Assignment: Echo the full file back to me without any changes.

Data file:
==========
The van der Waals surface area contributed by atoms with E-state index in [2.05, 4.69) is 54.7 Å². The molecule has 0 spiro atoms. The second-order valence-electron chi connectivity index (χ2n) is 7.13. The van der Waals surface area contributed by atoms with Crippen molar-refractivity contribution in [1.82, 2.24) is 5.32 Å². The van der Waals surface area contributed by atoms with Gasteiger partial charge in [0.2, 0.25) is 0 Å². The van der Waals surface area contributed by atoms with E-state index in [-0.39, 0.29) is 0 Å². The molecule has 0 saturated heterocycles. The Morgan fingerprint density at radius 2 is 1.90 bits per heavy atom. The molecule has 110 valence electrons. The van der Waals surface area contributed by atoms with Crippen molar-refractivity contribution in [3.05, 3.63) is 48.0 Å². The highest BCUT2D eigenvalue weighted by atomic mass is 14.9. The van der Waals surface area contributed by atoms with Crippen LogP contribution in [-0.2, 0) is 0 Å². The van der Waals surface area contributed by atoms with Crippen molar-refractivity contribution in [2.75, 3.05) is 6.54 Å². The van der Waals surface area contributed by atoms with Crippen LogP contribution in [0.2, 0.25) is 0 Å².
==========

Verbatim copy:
The van der Waals surface area contributed by atoms with E-state index in [2.05, 4.69) is 54.7 Å². The molecule has 0 spiro atoms. The second-order valence-electron chi connectivity index (χ2n) is 7.13. The van der Waals surface area contributed by atoms with Crippen molar-refractivity contribution in [1.82, 2.24) is 5.32 Å². The van der Waals surface area contributed by atoms with Gasteiger partial charge in [0.2, 0.25) is 0 Å². The van der Waals surface area contributed by atoms with E-state index in [-0.39, 0.29) is 0 Å². The molecule has 0 saturated heterocycles. The Morgan fingerprint density at radius 2 is 1.90 bits per heavy atom. The molecule has 110 valence electrons. The van der Waals surface area contributed by atoms with Crippen molar-refractivity contribution in [3.05, 3.63) is 48.0 Å². The highest BCUT2D eigenvalue weighted by atomic mass is 14.9. The van der Waals surface area contributed by atoms with Crippen LogP contribution in [-0.2, 0) is 0 Å². The van der Waals surface area contributed by atoms with Crippen molar-refractivity contribution in [2.75, 3.05) is 6.54 Å². The van der Waals surface area contributed by atoms with Crippen LogP contribution in [0.2, 0.25) is 0 Å².